However, I did have a fantastic night in front of the TV. My evening cemented a firm opinion that I have held for some time; Live events are AMAZING. But the events industry should adopt a broadcast approach to live experiences, as well as virtual and hybrid events. Think about teasing audiences with trailers, developing gripping storylines, and creating suspense. Don’t forget to deliver that moment to catch a breath before gifting audiences a plot twist. Because who doesn’t love an ending that makes people talk the next day?

Earn the attention of your audience

During the pandemic, our sector was guilty of pointing a camera at a stage and “beaming” live footage from an event. This “virtual” experience supposedly engaged a broader audience, but all it did was give people an opportunity to develop low-level expectations of what to expect from the virtual and digital space.

When you do nothing but passively watch something unfold from afar, there’s no level of participation. There’s no rich experience, or shared connection. I believe that we must earn the attention of our audiences rather than demand it. We should deliver on the metrics of engagement, not just attendance.

Do you “reward” guests for “being in the room”?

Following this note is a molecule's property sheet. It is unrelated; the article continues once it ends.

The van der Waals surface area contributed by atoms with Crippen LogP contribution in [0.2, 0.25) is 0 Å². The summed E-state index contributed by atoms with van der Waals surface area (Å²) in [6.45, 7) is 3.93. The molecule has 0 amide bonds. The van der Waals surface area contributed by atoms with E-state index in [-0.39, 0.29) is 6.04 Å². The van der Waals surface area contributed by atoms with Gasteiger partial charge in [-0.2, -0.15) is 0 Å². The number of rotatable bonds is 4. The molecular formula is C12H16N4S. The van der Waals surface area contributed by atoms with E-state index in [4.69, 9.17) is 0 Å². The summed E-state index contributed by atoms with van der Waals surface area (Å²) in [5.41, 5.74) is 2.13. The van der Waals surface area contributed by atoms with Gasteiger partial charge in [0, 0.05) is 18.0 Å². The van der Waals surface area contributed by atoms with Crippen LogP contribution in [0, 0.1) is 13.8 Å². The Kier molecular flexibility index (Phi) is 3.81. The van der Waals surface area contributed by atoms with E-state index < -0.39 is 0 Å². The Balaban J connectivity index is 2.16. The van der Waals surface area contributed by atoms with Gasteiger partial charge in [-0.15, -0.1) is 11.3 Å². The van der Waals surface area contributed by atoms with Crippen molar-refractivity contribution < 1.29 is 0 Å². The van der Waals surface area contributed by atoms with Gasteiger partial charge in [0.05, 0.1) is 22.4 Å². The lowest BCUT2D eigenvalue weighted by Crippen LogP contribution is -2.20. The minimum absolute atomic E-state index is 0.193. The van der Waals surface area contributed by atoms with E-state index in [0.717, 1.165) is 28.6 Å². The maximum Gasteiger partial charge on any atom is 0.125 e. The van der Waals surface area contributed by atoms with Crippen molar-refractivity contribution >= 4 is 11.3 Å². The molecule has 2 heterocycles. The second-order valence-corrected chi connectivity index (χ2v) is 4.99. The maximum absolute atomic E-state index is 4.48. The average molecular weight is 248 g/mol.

Any event and communication agency will tell you the level of attention to detail needed to treat two audiences differently. But in a way that does not give either audience a richer or poorer experience.

Premiumisation is key. But what do I mean by that? When you’re in a room with other guests, you feel more than when trying to watch something through a screen. But we also know that attending an event in real life requires more time, money, and effort.

I find that event organisers at live events feel they need to “reward” guests for “being in the room” by giving them different content and more of it. However, the pandemic has taught the world that people want to connect. Watching endless hours of content, whether in person or whilst sitting at a computer screen is not an option. The world is tired of binge-watching content on Netflix, Apple+, Amazon Prime etc (unless it’s Ted Lasso). But it does love an honest documentary or reality show that lasts about an hour (42 minutes with ad breaks). This is where I think the industry can learn and premiumise the events model (hybrid, virtual, AND live).

Create the hype

People want to live in the moment. Event professionals should programme moments in their event agenda enabling audiences to witness something happening right before their eyes and only programme the content that is the most valuable. Imagine yourself as a TV producer who needs to deliver a highlights package. Now is the time to “bundle up” your content and promote it like an hour-long TV programme. Create the hype, deliver the goods, and then give people a platform to interact and share their thoughts.